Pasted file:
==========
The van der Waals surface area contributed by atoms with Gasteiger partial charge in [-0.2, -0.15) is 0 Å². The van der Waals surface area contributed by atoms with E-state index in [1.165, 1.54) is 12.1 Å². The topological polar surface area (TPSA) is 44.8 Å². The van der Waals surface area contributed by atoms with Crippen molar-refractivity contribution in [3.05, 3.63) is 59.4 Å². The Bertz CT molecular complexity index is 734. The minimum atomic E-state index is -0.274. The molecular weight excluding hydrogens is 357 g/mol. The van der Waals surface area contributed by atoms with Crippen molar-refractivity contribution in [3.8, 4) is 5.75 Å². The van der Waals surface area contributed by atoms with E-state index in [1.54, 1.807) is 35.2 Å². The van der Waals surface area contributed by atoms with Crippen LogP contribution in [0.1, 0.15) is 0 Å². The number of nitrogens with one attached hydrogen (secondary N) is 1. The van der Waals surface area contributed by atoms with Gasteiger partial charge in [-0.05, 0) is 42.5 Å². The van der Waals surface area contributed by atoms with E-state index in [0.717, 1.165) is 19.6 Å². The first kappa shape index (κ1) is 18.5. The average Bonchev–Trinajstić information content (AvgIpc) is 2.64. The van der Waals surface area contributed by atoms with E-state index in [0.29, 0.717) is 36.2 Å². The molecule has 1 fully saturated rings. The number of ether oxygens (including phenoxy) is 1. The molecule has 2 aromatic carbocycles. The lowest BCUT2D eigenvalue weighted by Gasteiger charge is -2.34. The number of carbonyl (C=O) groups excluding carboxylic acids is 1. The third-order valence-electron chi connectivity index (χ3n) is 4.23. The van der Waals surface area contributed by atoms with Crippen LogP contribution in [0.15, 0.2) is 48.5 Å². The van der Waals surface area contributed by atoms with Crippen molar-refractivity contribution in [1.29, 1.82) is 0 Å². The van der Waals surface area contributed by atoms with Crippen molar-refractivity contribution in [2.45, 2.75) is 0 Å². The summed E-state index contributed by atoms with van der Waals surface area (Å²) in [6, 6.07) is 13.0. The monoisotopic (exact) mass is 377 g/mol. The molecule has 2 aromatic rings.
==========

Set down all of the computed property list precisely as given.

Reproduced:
The van der Waals surface area contributed by atoms with Gasteiger partial charge in [-0.2, -0.15) is 0 Å². The van der Waals surface area contributed by atoms with E-state index in [1.165, 1.54) is 12.1 Å². The topological polar surface area (TPSA) is 44.8 Å². The van der Waals surface area contributed by atoms with Crippen molar-refractivity contribution in [3.05, 3.63) is 59.4 Å². The Bertz CT molecular complexity index is 734. The minimum atomic E-state index is -0.274. The molecular weight excluding hydrogens is 357 g/mol. The van der Waals surface area contributed by atoms with Crippen molar-refractivity contribution in [3.8, 4) is 5.75 Å². The van der Waals surface area contributed by atoms with E-state index in [1.54, 1.807) is 35.2 Å². The van der Waals surface area contributed by atoms with Crippen LogP contribution in [0.1, 0.15) is 0 Å². The number of nitrogens with one attached hydrogen (secondary N) is 1. The van der Waals surface area contributed by atoms with Gasteiger partial charge in [-0.05, 0) is 42.5 Å². The van der Waals surface area contributed by atoms with E-state index in [0.717, 1.165) is 19.6 Å². The first kappa shape index (κ1) is 18.5. The average Bonchev–Trinajstić information content (AvgIpc) is 2.64. The van der Waals surface area contributed by atoms with E-state index in [0.29, 0.717) is 36.2 Å². The molecule has 1 fully saturated rings. The number of ether oxygens (including phenoxy) is 1. The molecule has 2 aromatic carbocycles. The lowest BCUT2D eigenvalue weighted by Gasteiger charge is -2.34. The number of carbonyl (C=O) groups excluding carboxylic acids is 1. The third-order valence-electron chi connectivity index (χ3n) is 4.23. The van der Waals surface area contributed by atoms with Crippen LogP contribution in [0.15, 0.2) is 48.5 Å². The van der Waals surface area contributed by atoms with Crippen molar-refractivity contribution in [1.29, 1.82) is 0 Å². The van der Waals surface area contributed by atoms with Crippen molar-refractivity contribution in [2.45, 2.75) is 0 Å². The summed E-state index contributed by atoms with van der Waals surface area (Å²) in [6, 6.07) is 13.0. The monoisotopic (exact) mass is 377 g/mol. The molecule has 2 aromatic rings.